Colby-Sawyer College Is One of 10 New Hampshire Colleges to Receive National Institute of Health Award for Biomedical Research
NEW LONDON, N.H., Sept. 10, 2010 - With a $15.4-million award from the National Institutes of Health (NIH), Colby-Sawyer College, Dartmouth Medical School (DMS), the University of New Hampshire (UNH) and seven other institutions are forming a network to support biomedical research by faculty and students throughout New Hampshire. For the five-year grant Colby-Sawyer College will receive nearly $1 million in support of its research programs.
This new network, the IDeA Network of Biomedical Research Excellence (INBRE), represents a tremendous opportunity for students and faculty at Colby-Sawyer, according to Ben Steele, Ph.D., professor and chair of Natural Sciences. Two of his department colleagues, Professor Bill Thomas, Ph.D., and Associate Professor Nick Baer, Ph.D., will coordinate research projects funded by the grant and hire Colby-Sawyer students to work with them. In addition, students can apply for stipends to work in federally funded laboratories at Dartmouth or UNH over the summer.
For students, this means immersion in a real research project, part of which can be used for their capstone projects, says Professor Steele, referring to Colby-Sawyer students' senior year research project. The grant also will support stipends for students to conduct research with other faculty on campus and funds for capstone research equipment and materials, and travel to conferences, workshops and short courses.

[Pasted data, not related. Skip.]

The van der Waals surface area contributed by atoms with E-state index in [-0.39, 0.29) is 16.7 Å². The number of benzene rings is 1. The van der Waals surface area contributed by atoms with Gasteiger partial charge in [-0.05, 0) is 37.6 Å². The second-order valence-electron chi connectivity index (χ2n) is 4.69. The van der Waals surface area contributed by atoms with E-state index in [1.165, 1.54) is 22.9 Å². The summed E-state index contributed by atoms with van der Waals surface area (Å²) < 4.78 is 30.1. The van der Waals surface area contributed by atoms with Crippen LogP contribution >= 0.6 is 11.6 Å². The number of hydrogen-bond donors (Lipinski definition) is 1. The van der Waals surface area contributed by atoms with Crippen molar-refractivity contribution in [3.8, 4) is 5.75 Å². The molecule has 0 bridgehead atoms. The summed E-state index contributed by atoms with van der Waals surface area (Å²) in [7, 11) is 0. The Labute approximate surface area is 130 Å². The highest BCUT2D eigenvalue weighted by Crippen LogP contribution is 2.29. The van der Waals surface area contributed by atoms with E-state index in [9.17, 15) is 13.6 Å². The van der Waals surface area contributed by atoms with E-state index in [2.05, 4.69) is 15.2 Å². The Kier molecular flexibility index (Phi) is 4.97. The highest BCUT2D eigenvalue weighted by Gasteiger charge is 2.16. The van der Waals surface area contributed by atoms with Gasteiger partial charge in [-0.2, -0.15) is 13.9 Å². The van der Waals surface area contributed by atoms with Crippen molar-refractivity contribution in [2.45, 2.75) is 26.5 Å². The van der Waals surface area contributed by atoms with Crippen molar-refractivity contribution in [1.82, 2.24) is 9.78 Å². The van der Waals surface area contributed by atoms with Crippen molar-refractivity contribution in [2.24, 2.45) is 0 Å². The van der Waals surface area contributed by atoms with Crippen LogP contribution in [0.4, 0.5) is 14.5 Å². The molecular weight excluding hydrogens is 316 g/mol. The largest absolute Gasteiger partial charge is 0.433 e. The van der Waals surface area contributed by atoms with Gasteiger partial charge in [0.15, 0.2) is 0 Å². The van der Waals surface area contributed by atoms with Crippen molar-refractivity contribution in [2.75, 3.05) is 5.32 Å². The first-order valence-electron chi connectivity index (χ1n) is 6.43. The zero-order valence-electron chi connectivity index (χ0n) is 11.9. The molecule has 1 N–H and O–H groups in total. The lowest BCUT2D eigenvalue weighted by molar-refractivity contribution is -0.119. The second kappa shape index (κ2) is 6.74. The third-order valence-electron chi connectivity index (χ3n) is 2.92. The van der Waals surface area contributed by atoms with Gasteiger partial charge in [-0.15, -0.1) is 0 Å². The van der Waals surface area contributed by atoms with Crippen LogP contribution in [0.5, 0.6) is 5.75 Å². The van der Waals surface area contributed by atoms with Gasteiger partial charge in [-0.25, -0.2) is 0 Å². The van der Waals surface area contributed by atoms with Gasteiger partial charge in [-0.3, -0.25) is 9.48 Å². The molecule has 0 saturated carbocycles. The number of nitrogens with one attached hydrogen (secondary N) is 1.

Students in Colby-Sawyer's science programs, including biology, nursing, environmental science and studies, exercise science, psychology and health studies, are eligible to participate in the research. The grant, provides exciting and unusual opportunities, Professor Steele says, that will provide faculty and students access to resources rarely available at a small college like Colby-Sawyer.
I am extremely proud of our participation in this important endeavor and grateful to my faculty colleagues who took the initiative to pursue it, says Colby-Sawyer President Tom Galligan. It is an exciting and significant step for Colby-Sawyer and our students. Undergraduate research can open educational, intellectual and professional doors that change lives. This grant is a significant forward step in our college's educational evolution.
As the lead institutions, DMS and UNH will oversee the awarding of grants and fellowships for INBRE, with the support of NIH's National Center for Research Resources (NCRR). In addition to Colby-Sawyer, the other undergraduate partner institutions include Plymouth State University, Keene State College, St. Anselm College, Franklin Pierce University, New England College, River Valley Community College, and Great Bay Community College.